Bill Bradley's Human Design Chart

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          Bill Bradley's Biography

          American politician, a former basketball star. While playing college ball, he was generally considered too slow – but he ended up in the Basketball Hall of Fame. As a politician, he may be regarded as too plodding and too pure. Yet it was he who first put tax reform on the national agenda, back in 1982 as a first-term Democratic Senator from New Jersey. He kept plugging away in his dogged fashion, even publishing a book, “The Fair Tax.”
          A former Rhodes scholar, Bradley always had a sense of where he wanted to go, and once setting a goal, persistently and patiently achieved it. As a high school basketball player in Crystal City, MO, he practiced over three hours a day with lead weights in his sneakers. As a Princeton star, he awed classmates by pumping in 30 points a game and then hitting the library until midnight. As a Senator, he slightly unnerved some of his colleagues by relentlessly writing in a small notebook that he kept in his inside jacket pocket.
          The son of a banker who was a Republican, Bradley grew up in a suburb of St. Louis showing an independent streak from youth, a proclivity for hard work and a thirst for perfection. By his junior year he was 6′ 5″ and hotly sought after for basketball. He was also a straight-A student. While working the summer of 1964 on Capitol Hills, his interest in politics was ignited. When he finished Princeton, virtually everyone advised him to play pro ball, but he turned down a contract in favor of a Rhodes scholarship in England. Only after his two years at Oxford were completed did he sign with the Knicks, becoming the highest-paid basketball player in the world. When he retired in 1977 with two championship rings, Bradley went for a Senate seat in New Jersey.
          Bradley’s interest in tax reform began with his own experience. When he had reached the six-figure income mark as a sports star, he found that he was a depreciable asset, and in his own typical fashion, began to study heavy economic tomes to explain his position. As his starring role in tax reform illustrates, Bradley plays politics as he played basketball. He never lets up.
          He was re-elected to a second Senate term in 1984 and is one of the most popular politicians in New Jersey history. Friendly with his colleagues, he remained distant, passing up Washington’s social scene and eating a salad alone at his desk for lunch.
          A voracious reader and a rumpled dresser, Bradley has a former athlete’s disdain for exercise as well as a fondness for junk food that predictably added a few pounds in his 40’s. He enjoys being unpredictable but would also enjoy being less wooden in his speeches, which he writes himself. Though he may appear standoffish, he jokes easily with voters and has a wry sense of humor. In an era of slick politicians, his very plainness is refreshing. Some call Bradley a plodder. He never acts rashly but orients himself on issues before taking a stand. In Senate parlance, he is a work horse, not a show horse. But once committed, Bradley acts boldly. He is permissive on social issues such as abortion, supportive of women’s right and concerned about pollution.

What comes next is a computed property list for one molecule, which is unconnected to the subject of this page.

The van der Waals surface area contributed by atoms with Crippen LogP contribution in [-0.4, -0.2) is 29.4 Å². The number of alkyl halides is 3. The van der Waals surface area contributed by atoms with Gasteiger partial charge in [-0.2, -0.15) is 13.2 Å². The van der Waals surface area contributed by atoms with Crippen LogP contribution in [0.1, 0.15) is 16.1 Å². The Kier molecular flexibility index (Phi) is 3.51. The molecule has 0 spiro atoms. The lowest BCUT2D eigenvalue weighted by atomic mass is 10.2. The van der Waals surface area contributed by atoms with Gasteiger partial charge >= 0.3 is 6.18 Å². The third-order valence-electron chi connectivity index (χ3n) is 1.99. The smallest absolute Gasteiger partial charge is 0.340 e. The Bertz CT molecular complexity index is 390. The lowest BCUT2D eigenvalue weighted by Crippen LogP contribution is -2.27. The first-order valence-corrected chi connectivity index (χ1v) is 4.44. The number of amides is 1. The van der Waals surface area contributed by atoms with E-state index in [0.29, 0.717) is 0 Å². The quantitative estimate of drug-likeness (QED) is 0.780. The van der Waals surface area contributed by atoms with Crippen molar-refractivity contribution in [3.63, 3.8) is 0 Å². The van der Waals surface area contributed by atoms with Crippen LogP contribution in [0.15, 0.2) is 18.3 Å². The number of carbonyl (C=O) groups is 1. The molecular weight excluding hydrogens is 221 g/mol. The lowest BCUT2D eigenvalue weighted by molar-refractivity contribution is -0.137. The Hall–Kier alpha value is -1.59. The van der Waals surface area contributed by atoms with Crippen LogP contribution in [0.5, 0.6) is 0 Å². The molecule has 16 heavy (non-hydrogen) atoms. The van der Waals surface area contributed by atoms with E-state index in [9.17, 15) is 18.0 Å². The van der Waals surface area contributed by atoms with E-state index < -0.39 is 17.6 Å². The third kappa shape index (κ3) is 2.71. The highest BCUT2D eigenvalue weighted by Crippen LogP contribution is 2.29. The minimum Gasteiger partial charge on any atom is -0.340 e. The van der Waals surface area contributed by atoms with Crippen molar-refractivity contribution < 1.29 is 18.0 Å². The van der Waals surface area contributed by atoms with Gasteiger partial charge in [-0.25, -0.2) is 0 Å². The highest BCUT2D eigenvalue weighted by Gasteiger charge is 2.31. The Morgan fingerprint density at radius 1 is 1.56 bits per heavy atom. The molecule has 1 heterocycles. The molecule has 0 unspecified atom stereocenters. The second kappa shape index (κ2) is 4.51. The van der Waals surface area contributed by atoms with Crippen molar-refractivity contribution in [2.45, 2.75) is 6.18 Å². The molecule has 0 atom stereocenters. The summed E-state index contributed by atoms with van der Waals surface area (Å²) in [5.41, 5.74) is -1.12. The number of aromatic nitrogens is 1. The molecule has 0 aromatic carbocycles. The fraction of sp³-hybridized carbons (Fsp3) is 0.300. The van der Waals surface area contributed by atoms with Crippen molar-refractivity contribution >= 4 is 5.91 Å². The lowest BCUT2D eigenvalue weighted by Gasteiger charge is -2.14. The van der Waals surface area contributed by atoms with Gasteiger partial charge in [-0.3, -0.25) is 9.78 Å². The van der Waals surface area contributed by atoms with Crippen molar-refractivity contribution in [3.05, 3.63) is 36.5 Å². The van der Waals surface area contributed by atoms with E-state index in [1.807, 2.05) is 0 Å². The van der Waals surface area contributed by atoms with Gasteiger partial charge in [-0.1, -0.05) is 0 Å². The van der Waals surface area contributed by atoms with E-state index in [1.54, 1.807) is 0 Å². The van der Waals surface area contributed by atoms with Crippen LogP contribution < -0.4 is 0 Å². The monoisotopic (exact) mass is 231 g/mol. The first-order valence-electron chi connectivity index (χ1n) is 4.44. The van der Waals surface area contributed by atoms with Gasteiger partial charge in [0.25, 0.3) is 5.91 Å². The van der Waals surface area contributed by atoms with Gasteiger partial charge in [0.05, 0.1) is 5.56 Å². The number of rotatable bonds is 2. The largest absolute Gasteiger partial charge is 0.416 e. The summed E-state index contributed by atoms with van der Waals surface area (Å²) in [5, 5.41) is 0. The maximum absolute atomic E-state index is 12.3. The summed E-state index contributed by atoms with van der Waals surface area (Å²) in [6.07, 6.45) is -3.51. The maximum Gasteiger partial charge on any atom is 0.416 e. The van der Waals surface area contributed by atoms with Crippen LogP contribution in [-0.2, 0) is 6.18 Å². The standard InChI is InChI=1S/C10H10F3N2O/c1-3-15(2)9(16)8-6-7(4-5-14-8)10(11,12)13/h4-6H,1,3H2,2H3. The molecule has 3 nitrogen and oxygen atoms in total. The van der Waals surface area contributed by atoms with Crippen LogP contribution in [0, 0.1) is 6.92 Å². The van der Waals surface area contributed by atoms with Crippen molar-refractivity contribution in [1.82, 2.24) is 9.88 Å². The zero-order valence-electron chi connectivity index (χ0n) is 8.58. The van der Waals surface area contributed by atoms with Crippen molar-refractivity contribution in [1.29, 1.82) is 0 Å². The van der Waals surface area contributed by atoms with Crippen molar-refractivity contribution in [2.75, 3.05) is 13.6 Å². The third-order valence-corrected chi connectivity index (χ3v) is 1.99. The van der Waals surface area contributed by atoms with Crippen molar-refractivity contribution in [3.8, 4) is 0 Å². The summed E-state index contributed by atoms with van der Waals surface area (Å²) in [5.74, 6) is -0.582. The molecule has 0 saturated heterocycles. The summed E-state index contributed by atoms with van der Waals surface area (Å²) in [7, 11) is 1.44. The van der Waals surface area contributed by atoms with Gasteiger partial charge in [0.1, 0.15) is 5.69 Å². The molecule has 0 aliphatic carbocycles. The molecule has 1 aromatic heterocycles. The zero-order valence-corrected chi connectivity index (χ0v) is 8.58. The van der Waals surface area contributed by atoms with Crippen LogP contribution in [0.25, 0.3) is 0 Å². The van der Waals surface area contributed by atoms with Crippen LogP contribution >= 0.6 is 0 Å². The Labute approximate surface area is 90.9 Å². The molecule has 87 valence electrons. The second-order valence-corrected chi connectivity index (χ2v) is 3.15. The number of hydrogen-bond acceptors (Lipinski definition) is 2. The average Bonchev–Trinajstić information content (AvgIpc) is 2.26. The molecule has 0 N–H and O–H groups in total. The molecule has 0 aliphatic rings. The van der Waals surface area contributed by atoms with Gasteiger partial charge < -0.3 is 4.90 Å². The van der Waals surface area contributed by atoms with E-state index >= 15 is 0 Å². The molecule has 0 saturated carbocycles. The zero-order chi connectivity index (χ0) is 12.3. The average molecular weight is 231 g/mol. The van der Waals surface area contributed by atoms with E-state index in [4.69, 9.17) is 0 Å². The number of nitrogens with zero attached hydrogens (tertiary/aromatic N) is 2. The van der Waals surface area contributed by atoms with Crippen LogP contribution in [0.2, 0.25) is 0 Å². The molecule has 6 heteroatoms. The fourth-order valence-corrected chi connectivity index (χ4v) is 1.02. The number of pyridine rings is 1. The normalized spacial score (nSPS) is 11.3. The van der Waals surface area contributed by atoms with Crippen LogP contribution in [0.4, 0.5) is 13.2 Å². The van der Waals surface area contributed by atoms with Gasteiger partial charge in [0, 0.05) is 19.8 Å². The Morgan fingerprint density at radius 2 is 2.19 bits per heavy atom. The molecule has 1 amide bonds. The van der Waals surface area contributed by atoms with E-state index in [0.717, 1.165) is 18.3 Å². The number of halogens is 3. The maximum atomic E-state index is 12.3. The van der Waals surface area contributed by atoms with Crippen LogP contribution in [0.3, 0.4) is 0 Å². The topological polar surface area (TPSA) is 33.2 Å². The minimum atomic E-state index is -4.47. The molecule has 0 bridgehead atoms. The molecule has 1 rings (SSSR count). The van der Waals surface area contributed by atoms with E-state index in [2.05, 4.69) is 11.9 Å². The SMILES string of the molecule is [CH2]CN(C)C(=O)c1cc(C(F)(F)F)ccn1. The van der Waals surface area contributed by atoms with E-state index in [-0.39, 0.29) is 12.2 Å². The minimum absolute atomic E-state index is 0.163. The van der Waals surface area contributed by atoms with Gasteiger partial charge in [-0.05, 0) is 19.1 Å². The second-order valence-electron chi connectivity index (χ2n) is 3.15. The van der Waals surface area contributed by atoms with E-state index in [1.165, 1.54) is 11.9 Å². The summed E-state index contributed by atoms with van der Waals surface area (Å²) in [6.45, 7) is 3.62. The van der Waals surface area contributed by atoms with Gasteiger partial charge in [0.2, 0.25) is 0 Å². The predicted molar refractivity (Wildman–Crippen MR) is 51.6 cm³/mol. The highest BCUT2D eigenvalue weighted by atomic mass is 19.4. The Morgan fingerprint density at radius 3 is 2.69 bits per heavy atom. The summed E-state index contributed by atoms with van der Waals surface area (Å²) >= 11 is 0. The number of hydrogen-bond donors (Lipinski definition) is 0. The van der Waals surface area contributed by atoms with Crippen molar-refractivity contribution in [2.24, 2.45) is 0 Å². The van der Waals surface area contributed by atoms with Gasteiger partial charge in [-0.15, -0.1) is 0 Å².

A devoted family man, Bradley is married to Ernestine, a professor of comparative literature at Montclair; they have a daughter, Theresa Anne, born in 1977. He was supportive of Ernestine through her battle with breast cancer in 1992, finding the struggle a transforming experience for himself.
          On 4/02/1990, still a young man in political terms, he announced that he was running for his third six-year-term in the U.S. Senate. Bradley is known for being concentrated, disciplined and polite. After 17 years on Capitol Hill, the New Jersey Democratic Senator announced on 8/16/1995 that he was retiring, calling the U.S. political system “broken.” He was worn out by the need to spend so much time raising money, and under whelmed by the idea of working as a member of the minority fighting the new conservatism. He plans to remain in the public arena in some capacity, perhaps a third-party presidential candidate or as a cerebral pathfinder outside the system.
          His first book, “Life on the Run” was not so much a sports book as the rumination of an innately private person who had to experience an unwanted degree of fame in order to do something he loved. His latest book (1996) is an exceptional memoir about growing up in Missouri, going to Princeton, and, above all, serving in the Senate, “Time Present, Time Past.” Intelligent, surprisingly candid and exceptionally well written, it is a love letter to American from one who is aware of the country’s weaknesses and contradictions, but is still optimistic about the future.
          On 12/11/1998, Bradley announced on his website that he was exploring a run for the 2000 Democratic nomination. He made his first trip to New Hampshire as an announced candidate the last week of January 1999.
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          Bill Bradley